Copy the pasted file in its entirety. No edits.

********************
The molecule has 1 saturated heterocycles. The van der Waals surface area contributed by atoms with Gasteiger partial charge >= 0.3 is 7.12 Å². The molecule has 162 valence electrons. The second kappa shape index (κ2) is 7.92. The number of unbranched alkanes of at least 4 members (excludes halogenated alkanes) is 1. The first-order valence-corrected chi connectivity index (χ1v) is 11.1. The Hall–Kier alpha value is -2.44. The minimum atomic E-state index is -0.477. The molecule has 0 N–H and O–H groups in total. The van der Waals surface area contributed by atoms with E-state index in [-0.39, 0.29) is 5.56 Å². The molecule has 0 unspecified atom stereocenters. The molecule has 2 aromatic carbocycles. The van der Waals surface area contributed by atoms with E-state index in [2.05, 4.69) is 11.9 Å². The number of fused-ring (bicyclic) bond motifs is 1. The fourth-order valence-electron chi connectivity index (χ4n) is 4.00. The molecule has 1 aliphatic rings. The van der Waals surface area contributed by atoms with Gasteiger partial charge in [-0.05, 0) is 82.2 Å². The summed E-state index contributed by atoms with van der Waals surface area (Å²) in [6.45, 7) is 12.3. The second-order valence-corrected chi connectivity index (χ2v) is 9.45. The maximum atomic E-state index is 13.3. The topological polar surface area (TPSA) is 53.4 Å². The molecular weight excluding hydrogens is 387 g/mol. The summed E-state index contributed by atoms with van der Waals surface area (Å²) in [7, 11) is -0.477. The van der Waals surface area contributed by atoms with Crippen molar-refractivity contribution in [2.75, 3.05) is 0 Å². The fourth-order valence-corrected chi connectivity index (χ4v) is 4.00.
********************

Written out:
The molecule has 1 saturated heterocycles. The van der Waals surface area contributed by atoms with Gasteiger partial charge >= 0.3 is 7.12 Å². The molecule has 162 valence electrons. The second kappa shape index (κ2) is 7.92. The number of unbranched alkanes of at least 4 members (excludes halogenated alkanes) is 1. The first-order valence-corrected chi connectivity index (χ1v) is 11.1. The Hall–Kier alpha value is -2.44. The minimum atomic E-state index is -0.477. The molecule has 0 N–H and O–H groups in total. The van der Waals surface area contributed by atoms with E-state index in [-0.39, 0.29) is 5.56 Å². The molecule has 0 unspecified atom stereocenters. The molecule has 2 aromatic carbocycles. The van der Waals surface area contributed by atoms with E-state index in [2.05, 4.69) is 11.9 Å². The number of fused-ring (bicyclic) bond motifs is 1. The fourth-order valence-electron chi connectivity index (χ4n) is 4.00. The molecule has 1 aliphatic rings. The van der Waals surface area contributed by atoms with Gasteiger partial charge in [-0.05, 0) is 82.2 Å². The summed E-state index contributed by atoms with van der Waals surface area (Å²) in [6.45, 7) is 12.3. The second-order valence-corrected chi connectivity index (χ2v) is 9.45. The maximum atomic E-state index is 13.3. The topological polar surface area (TPSA) is 53.4 Å². The molecular weight excluding hydrogens is 387 g/mol. The summed E-state index contributed by atoms with van der Waals surface area (Å²) in [7, 11) is -0.477. The van der Waals surface area contributed by atoms with Crippen molar-refractivity contribution in [2.75, 3.05) is 0 Å². The fourth-order valence-corrected chi connectivity index (χ4v) is 4.00.